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Birth Control Health Center

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IUDs Increasingly Popular Form of Birth Control

By Rita Rubin
WebMD Health News
Reviewed by Louise Chang, MD

Oct. 18, 2012 -- While the use of long-acting intrauterine devices (IUDs) is increasing, 1 in 9 women at risk for unintended pregnancies is not using any birth control, according to a new government report.

Researchers from the National Center for Health Statistics, part of the CDC, analyzed data from more than 12,000 women aged 15 to 44. They compared that information with data collected from nearly 11,000 women in 1995.

Nearly two-thirds, or 62%, of women of reproductive age use contraception, with the pill preferred by 28% of women and female sterilization the choice of 27%, almost exactly the same proportions as in 1995.

Use of IUDs rose to 5.6%, seven times the .8% in 1995, an increase that James Trussell, PhD, calls “striking.” Trussell is a faculty associate at Princeton University’s Office of Population Research. He was not involved in the study.

Depending on the type of IUD, the devices work for five years or 10 years and are more than 99% effective in preventing pregnancy.

Earlier this month, the American Congress of Obstetricians and Gynecologists’ Committee on Adolescent Health Care took a step toward clearing up the misconception that only women who’ve delivered children can use an IUD. The committee published an opinion paper concluding that teens, who are at high risk of unintended pregnancy, might benefit from greater access to long-acting reversible contraceptives, namely IUDs and contraceptive implants. The implants, tiny hormone-releasing rods inserted under the skin of the arm, are more than 99% effective and can be left in place for three years.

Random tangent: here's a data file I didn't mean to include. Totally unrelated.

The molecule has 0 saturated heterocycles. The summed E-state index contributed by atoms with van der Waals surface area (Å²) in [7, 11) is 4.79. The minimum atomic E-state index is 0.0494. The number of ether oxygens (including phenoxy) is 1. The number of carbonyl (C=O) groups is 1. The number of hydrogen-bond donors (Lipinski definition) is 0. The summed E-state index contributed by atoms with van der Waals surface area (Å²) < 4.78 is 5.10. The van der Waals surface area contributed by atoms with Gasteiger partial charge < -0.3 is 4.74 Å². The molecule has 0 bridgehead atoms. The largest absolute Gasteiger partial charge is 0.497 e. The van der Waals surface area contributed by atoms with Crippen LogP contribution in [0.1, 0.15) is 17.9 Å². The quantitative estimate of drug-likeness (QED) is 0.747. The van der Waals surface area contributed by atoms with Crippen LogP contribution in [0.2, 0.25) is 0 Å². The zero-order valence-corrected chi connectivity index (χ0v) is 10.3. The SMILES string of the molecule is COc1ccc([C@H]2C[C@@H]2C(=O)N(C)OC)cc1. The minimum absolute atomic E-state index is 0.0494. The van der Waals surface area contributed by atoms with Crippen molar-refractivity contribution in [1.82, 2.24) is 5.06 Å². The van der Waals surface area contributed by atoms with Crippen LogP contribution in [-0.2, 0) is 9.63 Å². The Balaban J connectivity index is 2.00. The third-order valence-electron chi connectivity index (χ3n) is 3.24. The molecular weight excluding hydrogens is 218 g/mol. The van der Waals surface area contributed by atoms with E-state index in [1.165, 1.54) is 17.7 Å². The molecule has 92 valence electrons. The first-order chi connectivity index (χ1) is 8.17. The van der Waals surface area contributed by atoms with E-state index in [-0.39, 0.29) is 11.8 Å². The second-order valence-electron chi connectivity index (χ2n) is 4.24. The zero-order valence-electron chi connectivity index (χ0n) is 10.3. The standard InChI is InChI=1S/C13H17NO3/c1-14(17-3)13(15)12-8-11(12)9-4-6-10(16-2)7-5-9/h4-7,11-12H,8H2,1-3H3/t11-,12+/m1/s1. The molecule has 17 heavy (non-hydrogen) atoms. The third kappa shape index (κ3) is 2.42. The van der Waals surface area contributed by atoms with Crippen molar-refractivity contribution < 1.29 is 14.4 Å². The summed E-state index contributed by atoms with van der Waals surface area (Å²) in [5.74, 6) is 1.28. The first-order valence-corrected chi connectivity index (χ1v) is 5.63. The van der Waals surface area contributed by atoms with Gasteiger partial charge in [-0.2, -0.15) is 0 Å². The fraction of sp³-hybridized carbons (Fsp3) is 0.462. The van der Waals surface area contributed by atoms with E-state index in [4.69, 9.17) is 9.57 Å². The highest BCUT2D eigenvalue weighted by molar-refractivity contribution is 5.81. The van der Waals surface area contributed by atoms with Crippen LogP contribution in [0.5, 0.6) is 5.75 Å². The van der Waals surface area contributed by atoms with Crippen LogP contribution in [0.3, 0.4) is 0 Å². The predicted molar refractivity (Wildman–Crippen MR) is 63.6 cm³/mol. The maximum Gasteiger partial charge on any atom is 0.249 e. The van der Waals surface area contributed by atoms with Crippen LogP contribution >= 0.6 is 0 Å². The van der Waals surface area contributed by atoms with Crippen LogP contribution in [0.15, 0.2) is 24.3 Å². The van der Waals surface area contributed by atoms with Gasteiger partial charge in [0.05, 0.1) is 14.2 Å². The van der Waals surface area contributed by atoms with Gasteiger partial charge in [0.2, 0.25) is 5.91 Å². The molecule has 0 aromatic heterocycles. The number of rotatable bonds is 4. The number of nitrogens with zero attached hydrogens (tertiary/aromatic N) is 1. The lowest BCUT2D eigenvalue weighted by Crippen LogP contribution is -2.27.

Teens Turning to More Effective Birth Control

Teens increasingly have turned to hormonal contraceptives such as the pill and away from condoms, the new report shows. Since 1995, there was a 45% decline in the use of condoms as the main form of birth control by young women 15 to 19 years old, researchers found. That change, along with the increased use of contraceptives the first time they have intercourse, and using more than one method at a time, such as the pill and condoms, have been credited with the recent decline in teen birth rates, the researchers write.

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